This highlighted the need for better understanding and support around women’s health in high-performance sport and has resulted in three groundbreaking initiatives.


1. FootballHER CPD (Continuing Professional Development) For All 

FootballHER CPD delivers pioneering online courses for staff working within WSL and Championship clubs. Rolled out in October 2023, it’s the first ever mandated training on female-specific health. Modules covered in the course include women’s health, injury risk and nutrition. Using a holistic approach to female health, the course provides tailored practical guidance on how to apply this information in varying club environments across the two leagues, moving away from the ‘one size fits all’ approach. 

Under the new plan, we can expect to see improvements in women’s health support with a more streamlined and accessible approach for all players across the two leagues. 


2. Female Athlete Health Lead (FAHL)

To further promote women’s health and advance the support of female athletes in their club environments, clubs must now nominate an existing member of support staff to be their FAHL. This person will receive additional support and education from The Well HQ, helping them to establish leadership and accountability skills. Courses are due to commence in spring 2024.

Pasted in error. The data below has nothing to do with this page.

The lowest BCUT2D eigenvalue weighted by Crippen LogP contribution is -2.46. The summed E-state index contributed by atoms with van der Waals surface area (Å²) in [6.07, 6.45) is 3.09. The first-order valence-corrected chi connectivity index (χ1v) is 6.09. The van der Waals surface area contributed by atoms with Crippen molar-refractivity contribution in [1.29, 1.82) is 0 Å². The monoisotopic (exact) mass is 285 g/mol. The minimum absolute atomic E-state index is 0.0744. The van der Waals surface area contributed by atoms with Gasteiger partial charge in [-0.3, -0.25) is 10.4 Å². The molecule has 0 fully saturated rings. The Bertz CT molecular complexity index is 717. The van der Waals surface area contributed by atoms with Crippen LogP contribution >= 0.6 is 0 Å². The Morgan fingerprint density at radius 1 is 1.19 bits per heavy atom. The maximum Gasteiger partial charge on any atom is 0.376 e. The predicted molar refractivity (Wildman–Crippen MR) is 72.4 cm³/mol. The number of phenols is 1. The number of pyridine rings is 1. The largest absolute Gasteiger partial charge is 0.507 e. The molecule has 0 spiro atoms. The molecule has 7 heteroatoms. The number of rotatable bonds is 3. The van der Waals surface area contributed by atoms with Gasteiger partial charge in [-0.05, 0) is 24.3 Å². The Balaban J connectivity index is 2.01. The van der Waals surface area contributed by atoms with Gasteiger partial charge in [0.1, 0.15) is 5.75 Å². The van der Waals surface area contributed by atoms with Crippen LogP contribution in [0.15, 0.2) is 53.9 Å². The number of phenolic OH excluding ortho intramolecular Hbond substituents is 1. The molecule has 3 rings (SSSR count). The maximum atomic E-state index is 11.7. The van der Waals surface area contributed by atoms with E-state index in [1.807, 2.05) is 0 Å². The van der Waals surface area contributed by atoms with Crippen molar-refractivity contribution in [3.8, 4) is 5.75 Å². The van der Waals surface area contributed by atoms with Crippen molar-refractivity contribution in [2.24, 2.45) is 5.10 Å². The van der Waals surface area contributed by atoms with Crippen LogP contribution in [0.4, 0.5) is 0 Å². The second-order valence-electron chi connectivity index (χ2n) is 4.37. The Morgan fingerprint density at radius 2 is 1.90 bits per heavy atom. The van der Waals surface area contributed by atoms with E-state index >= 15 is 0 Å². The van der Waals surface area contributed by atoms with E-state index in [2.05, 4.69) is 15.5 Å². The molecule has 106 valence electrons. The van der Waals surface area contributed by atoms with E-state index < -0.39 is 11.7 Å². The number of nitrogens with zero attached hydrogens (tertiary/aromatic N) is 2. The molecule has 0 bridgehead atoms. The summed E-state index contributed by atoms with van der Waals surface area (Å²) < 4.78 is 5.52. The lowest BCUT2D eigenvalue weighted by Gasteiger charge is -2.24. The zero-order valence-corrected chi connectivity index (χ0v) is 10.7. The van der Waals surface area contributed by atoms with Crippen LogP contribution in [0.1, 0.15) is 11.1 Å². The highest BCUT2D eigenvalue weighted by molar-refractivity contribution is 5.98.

By having a FAHL at each club, strategies can be identified to improve women’s health and clubs’ expertise, helping to raise the standard of health across the leagues. 


3. Best practice guidelines

The FA will deliver best practice guidelines on pregnancy, postnatal care, the menstrual cycle and pelvic health to all clubs participating in the professional women’s game. These guidelines will be delivered throughout 2024 to ensure alignment across the entirely of the professional pathway.


Cycle tracking 

Menstrual cycle health is one of the topics explored in the guidance. Clubs can now access essential data to achieve marginal gains through menstrual tracking and its links to performance. 

Yet while the US women’s national team tracked players’ periods to enhance performance during its winning 2019 World Cup run, the main idea with cycle tracking is to understand the link between menstruation and performance to better protect players. 

Other initiatives focus on pelvic floor health and pregnancy care — aiming to educate all male and female players and staff about women's health and breaking the stigma around women’s health being the sole responsibility of females. 


A flagship initiative

As the first sport to have mandated training specifically around women’s health, football may now act as the flagship for other sports to follow suit.  

The Well HQ has also partnered with The FA on a separate research project around female health in the grassroots game. These findings will become public over the next few months and it will be interesting to see what further advances may result.